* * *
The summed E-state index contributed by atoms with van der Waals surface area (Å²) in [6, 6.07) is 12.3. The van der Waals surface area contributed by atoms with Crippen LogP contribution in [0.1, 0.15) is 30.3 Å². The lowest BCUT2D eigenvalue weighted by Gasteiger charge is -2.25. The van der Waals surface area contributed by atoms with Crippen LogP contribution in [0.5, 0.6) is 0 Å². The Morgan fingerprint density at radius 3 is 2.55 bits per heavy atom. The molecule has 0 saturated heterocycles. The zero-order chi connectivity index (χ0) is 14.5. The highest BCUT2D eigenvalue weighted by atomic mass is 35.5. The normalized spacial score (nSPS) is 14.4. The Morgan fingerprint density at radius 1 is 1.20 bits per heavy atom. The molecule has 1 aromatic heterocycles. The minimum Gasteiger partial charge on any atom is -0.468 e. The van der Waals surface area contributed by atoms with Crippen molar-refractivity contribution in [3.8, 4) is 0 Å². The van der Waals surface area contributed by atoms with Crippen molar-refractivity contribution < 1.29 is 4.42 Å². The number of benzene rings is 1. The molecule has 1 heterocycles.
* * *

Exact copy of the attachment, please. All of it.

The summed E-state index contributed by atoms with van der Waals surface area (Å²) in [6, 6.07) is 12.3. The van der Waals surface area contributed by atoms with Crippen LogP contribution in [0.1, 0.15) is 30.3 Å². The lowest BCUT2D eigenvalue weighted by Gasteiger charge is -2.25. The van der Waals surface area contributed by atoms with Crippen LogP contribution in [0.5, 0.6) is 0 Å². The Morgan fingerprint density at radius 3 is 2.55 bits per heavy atom. The molecule has 0 saturated heterocycles. The zero-order chi connectivity index (χ0) is 14.5. The highest BCUT2D eigenvalue weighted by atomic mass is 35.5. The normalized spacial score (nSPS) is 14.4. The Morgan fingerprint density at radius 1 is 1.20 bits per heavy atom. The molecule has 1 aromatic heterocycles. The minimum Gasteiger partial charge on any atom is -0.468 e. The van der Waals surface area contributed by atoms with Crippen molar-refractivity contribution in [3.8, 4) is 0 Å². The van der Waals surface area contributed by atoms with Crippen molar-refractivity contribution < 1.29 is 4.42 Å². The number of benzene rings is 1. The molecule has 1 heterocycles.